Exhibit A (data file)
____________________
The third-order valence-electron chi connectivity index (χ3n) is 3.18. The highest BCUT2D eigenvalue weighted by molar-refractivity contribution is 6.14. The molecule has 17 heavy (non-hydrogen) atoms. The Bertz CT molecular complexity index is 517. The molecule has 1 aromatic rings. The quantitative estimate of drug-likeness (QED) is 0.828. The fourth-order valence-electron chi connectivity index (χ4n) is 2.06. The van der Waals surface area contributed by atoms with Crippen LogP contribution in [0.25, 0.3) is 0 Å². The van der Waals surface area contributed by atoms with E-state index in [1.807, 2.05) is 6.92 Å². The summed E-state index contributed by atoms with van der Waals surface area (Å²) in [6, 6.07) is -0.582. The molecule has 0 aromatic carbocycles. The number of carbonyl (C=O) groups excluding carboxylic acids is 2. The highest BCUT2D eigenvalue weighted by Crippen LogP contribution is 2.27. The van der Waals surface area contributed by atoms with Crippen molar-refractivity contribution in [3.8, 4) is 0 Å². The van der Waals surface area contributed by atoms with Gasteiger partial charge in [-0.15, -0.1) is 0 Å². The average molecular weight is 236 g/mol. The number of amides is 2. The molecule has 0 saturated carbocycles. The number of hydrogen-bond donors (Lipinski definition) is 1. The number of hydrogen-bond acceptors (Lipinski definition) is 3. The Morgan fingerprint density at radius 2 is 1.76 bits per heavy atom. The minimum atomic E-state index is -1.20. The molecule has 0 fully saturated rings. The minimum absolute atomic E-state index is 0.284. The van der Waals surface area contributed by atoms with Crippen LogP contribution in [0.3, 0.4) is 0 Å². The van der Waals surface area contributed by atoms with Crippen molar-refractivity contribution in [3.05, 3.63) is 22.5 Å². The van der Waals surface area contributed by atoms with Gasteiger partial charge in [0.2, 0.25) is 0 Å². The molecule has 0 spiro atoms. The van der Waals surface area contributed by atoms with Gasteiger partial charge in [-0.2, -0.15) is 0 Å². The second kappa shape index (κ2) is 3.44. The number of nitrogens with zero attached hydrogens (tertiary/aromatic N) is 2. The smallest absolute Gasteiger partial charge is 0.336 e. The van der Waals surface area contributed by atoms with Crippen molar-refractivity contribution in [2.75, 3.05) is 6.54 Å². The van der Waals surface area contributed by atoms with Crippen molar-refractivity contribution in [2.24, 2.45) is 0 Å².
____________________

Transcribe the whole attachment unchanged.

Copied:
The third-order valence-electron chi connectivity index (χ3n) is 3.18. The highest BCUT2D eigenvalue weighted by molar-refractivity contribution is 6.14. The molecule has 17 heavy (non-hydrogen) atoms. The Bertz CT molecular complexity index is 517. The molecule has 1 aromatic rings. The quantitative estimate of drug-likeness (QED) is 0.828. The fourth-order valence-electron chi connectivity index (χ4n) is 2.06. The van der Waals surface area contributed by atoms with Crippen LogP contribution in [0.25, 0.3) is 0 Å². The van der Waals surface area contributed by atoms with E-state index in [1.807, 2.05) is 6.92 Å². The summed E-state index contributed by atoms with van der Waals surface area (Å²) in [6, 6.07) is -0.582. The molecule has 0 aromatic carbocycles. The number of carbonyl (C=O) groups excluding carboxylic acids is 2. The highest BCUT2D eigenvalue weighted by Crippen LogP contribution is 2.27. The van der Waals surface area contributed by atoms with Crippen molar-refractivity contribution in [3.8, 4) is 0 Å². The van der Waals surface area contributed by atoms with Gasteiger partial charge in [-0.15, -0.1) is 0 Å². The average molecular weight is 236 g/mol. The number of amides is 2. The molecule has 0 saturated carbocycles. The number of hydrogen-bond donors (Lipinski definition) is 1. The number of hydrogen-bond acceptors (Lipinski definition) is 3. The Morgan fingerprint density at radius 2 is 1.76 bits per heavy atom. The minimum atomic E-state index is -1.20. The molecule has 0 fully saturated rings. The minimum absolute atomic E-state index is 0.284. The van der Waals surface area contributed by atoms with Crippen LogP contribution in [0.3, 0.4) is 0 Å². The van der Waals surface area contributed by atoms with Crippen molar-refractivity contribution in [3.05, 3.63) is 22.5 Å². The van der Waals surface area contributed by atoms with Gasteiger partial charge in [0.2, 0.25) is 0 Å². The molecule has 0 spiro atoms. The van der Waals surface area contributed by atoms with Gasteiger partial charge in [-0.2, -0.15) is 0 Å². The second kappa shape index (κ2) is 3.44. The number of nitrogens with zero attached hydrogens (tertiary/aromatic N) is 2. The smallest absolute Gasteiger partial charge is 0.336 e. The van der Waals surface area contributed by atoms with Crippen molar-refractivity contribution in [2.75, 3.05) is 6.54 Å². The van der Waals surface area contributed by atoms with Crippen molar-refractivity contribution in [2.24, 2.45) is 0 Å².